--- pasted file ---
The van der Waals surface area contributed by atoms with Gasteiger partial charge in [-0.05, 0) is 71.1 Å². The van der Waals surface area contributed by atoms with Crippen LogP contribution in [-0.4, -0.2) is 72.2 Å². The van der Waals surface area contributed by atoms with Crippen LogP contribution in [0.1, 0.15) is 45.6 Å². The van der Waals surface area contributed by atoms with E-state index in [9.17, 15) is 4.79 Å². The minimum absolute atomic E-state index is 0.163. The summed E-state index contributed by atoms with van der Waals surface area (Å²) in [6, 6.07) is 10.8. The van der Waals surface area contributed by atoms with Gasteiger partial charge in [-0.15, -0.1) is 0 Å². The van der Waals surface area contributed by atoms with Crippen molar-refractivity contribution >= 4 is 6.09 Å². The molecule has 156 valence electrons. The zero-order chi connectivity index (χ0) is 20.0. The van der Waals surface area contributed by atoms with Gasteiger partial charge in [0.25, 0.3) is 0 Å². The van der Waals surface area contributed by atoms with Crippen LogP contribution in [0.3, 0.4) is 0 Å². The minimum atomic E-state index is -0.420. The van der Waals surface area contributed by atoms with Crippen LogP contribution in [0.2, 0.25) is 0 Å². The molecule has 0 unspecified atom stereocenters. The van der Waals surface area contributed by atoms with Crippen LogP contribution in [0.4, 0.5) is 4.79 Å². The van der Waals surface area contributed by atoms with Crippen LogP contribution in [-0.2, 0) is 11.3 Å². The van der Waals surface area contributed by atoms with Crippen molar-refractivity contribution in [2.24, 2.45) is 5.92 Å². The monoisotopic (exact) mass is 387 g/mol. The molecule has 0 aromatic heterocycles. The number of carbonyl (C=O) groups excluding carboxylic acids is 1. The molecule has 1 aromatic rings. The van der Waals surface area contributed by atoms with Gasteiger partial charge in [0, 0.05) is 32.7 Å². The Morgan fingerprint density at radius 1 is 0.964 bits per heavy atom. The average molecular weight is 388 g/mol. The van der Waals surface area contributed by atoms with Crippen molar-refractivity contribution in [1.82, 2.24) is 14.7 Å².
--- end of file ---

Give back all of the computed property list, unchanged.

The van der Waals surface area contributed by atoms with Gasteiger partial charge in [-0.05, 0) is 71.1 Å². The van der Waals surface area contributed by atoms with Crippen LogP contribution in [-0.4, -0.2) is 72.2 Å². The van der Waals surface area contributed by atoms with Crippen LogP contribution in [0.1, 0.15) is 45.6 Å². The van der Waals surface area contributed by atoms with E-state index in [9.17, 15) is 4.79 Å². The minimum absolute atomic E-state index is 0.163. The summed E-state index contributed by atoms with van der Waals surface area (Å²) in [6, 6.07) is 10.8. The van der Waals surface area contributed by atoms with Gasteiger partial charge in [-0.15, -0.1) is 0 Å². The van der Waals surface area contributed by atoms with Crippen molar-refractivity contribution >= 4 is 6.09 Å². The molecule has 156 valence electrons. The zero-order chi connectivity index (χ0) is 20.0. The van der Waals surface area contributed by atoms with Gasteiger partial charge in [0.25, 0.3) is 0 Å². The van der Waals surface area contributed by atoms with Crippen LogP contribution in [0.3, 0.4) is 0 Å². The minimum atomic E-state index is -0.420. The van der Waals surface area contributed by atoms with Crippen LogP contribution in [0.2, 0.25) is 0 Å². The molecule has 0 unspecified atom stereocenters. The van der Waals surface area contributed by atoms with Crippen LogP contribution in [0.4, 0.5) is 4.79 Å². The van der Waals surface area contributed by atoms with Crippen LogP contribution in [-0.2, 0) is 11.3 Å². The van der Waals surface area contributed by atoms with Crippen molar-refractivity contribution in [2.24, 2.45) is 5.92 Å². The monoisotopic (exact) mass is 387 g/mol. The molecule has 0 aromatic heterocycles. The number of carbonyl (C=O) groups excluding carboxylic acids is 1. The molecule has 1 aromatic rings. The van der Waals surface area contributed by atoms with Gasteiger partial charge in [0, 0.05) is 32.7 Å². The Morgan fingerprint density at radius 1 is 0.964 bits per heavy atom. The average molecular weight is 388 g/mol. The van der Waals surface area contributed by atoms with Crippen molar-refractivity contribution in [1.82, 2.24) is 14.7 Å².